Get to know the drag trigger
When Auto-Animate was released at Adobe Max in 2018, it shipped right along side the drag trigger, which can help you prototype carousels, side scrolls, and much more. Let's take a look at how this works in Adobe XD.
WHAT YOU’LL LEARN IN THIS VIDEO
Create horizontal galleries
Animate between cards
Create draggable interactions
+ VIEW TRANSCRIPT
Hey, everyone – I’m Howard Pinsky – Senior XD Evangelist at Adobe. When Auto-Animate was released at Adobe Max in 2018, it shipped right along side the Drag trigger, which can help you prototype carousels, side scrolls, and much more. Let’s dive in.
On this first example, I have a gallery of images extending horizontally off the artboard, and I may want users to drag to the left in order to reveal what’s next. Duplicating the artboard over to the right, I’ll start by shifting the images over, then start making any necessary changes. I’ll enlarge the new image to match the previous one, then shrink that one down – and because I set these up as groups, all the other elements are transforming along with the images. I’m also going to hop into each mask and adjust them accordingly. The non-active image will be smaller, while the active one will be larger.
Great, making sure everything is lined up and exactly where I want it, our two artboards are now set up and ready to be wired.
Switching over to Prototype mode, I’ll select the group with the active image then drag the handle over to the second artboard. Within the properties, instead of a tap trigger, I’ll want to choose Drag for this interaction, and once that’s been selected, Auto-Animate is automatically chosen as the action. I can now wire up one of the images on the second artboard back to the first, and because XD remembers the last settings I used, there’s nothing further I need to do. Let’s see how this looks.
Previewing the prototype, I can now click and drag the gallery over to the left, and you’ll notice that all the changes I made are being animated, including the image’s mask, and since I wired it up in both directions, I can go back and fourth with ease. Let’s check out two more quick examples.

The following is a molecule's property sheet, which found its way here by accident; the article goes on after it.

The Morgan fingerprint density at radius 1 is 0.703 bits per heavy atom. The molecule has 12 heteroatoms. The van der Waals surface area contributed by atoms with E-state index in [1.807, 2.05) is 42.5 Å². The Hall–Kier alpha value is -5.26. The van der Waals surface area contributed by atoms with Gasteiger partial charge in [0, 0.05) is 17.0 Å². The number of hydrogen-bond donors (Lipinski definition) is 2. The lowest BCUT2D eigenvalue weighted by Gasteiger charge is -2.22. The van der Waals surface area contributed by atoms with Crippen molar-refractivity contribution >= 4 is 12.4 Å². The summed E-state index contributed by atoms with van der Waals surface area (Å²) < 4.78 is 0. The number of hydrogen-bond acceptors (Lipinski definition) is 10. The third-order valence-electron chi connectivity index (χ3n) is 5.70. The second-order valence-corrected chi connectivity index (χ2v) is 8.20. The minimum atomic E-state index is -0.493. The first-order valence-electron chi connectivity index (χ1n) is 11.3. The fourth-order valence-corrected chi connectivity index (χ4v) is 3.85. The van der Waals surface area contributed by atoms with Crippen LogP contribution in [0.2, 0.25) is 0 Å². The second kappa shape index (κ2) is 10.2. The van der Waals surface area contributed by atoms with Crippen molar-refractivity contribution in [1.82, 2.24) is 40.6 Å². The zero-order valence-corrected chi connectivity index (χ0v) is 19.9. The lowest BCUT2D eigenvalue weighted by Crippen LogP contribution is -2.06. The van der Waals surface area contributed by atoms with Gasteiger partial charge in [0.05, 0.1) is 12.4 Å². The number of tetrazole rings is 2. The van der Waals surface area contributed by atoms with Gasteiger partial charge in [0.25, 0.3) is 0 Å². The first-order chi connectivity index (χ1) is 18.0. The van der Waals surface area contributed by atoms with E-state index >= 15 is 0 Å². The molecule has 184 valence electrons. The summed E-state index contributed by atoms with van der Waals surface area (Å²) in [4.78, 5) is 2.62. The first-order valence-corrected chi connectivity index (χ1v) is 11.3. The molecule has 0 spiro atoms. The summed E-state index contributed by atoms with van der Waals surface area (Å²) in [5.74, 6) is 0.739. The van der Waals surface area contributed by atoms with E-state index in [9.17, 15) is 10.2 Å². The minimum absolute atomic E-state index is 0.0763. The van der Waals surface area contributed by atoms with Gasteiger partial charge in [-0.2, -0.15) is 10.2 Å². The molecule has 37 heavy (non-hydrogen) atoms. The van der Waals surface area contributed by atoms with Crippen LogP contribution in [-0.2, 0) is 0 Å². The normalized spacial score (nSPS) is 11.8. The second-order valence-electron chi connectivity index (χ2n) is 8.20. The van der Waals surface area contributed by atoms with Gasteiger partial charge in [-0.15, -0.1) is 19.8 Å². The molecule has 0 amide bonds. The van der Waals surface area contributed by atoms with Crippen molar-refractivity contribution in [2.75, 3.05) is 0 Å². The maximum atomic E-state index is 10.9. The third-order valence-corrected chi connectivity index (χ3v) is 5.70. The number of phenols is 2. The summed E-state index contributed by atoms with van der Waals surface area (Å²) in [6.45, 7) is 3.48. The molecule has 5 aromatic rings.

Here's a screen from a photo editing workflow I have been working on, and in specific, this is going to be the cropping interaction. I could devote an entire video on creating this design – which I might do at some point – but in short, I have a few masked elements, a dashed rotation wheel, my image, and an overlay to hide the cropped area. Duplicating this artboard over, I’ll start working on the second state by selecting the image and rotating it until the horizon is just about straight, then I’ll enlarge it so that it fills the entire bounding box. And you’ll notice that because the opacity of the overlay layer is around 80%, it’s allowing the cropped area to subtly peek through. Next, I’ll hop into my masked number counter and pull up the text layer so that the 9 is visible, then I’ll jump to the dashed circle and rotate that a touch, as well.
Perfect! With the second state now complete, just like I did a few moment ago, I can hop into prototype mode, select the layer I wish to drag, in this case the rotation wheel, and pull the blue handle over to the second artboard – making sure that “Drag” is the trigger. Now for the second interaction, I want the checkmark to lead to the final state, but instead of drag, I’ll want a tap also with Auto-Animate for the action.
Let’s check this out. Once the preview is launched, I’m able to drag on the rotation wheel to simulate the cropping interaction, then hit that checkmark to accept the changes.
Finally, let me quickly show you one more interaction. A while back I was exploring what an official Tesla Apple Watch app could look like, specifically, how the trunk and frunk could be opened quickly from the home screen. For that, two drag triggers were used – one leading to the trunk artboard, and one to the frunk. I then utilized a time trigger to jump straight to the text entering, and back to the home screen.
And when it’s time to preview the final prototype, I can easily choose which side to drag the center element, and because it cycles back to the first artboard, I can continuously test this out without having to restart the preview.
And that’s a glimpse of what’s possible using the Drag trigger in Adobe XD. To learn more about prototyping in XD, be sure to check out my other videos. I’ll see you soon.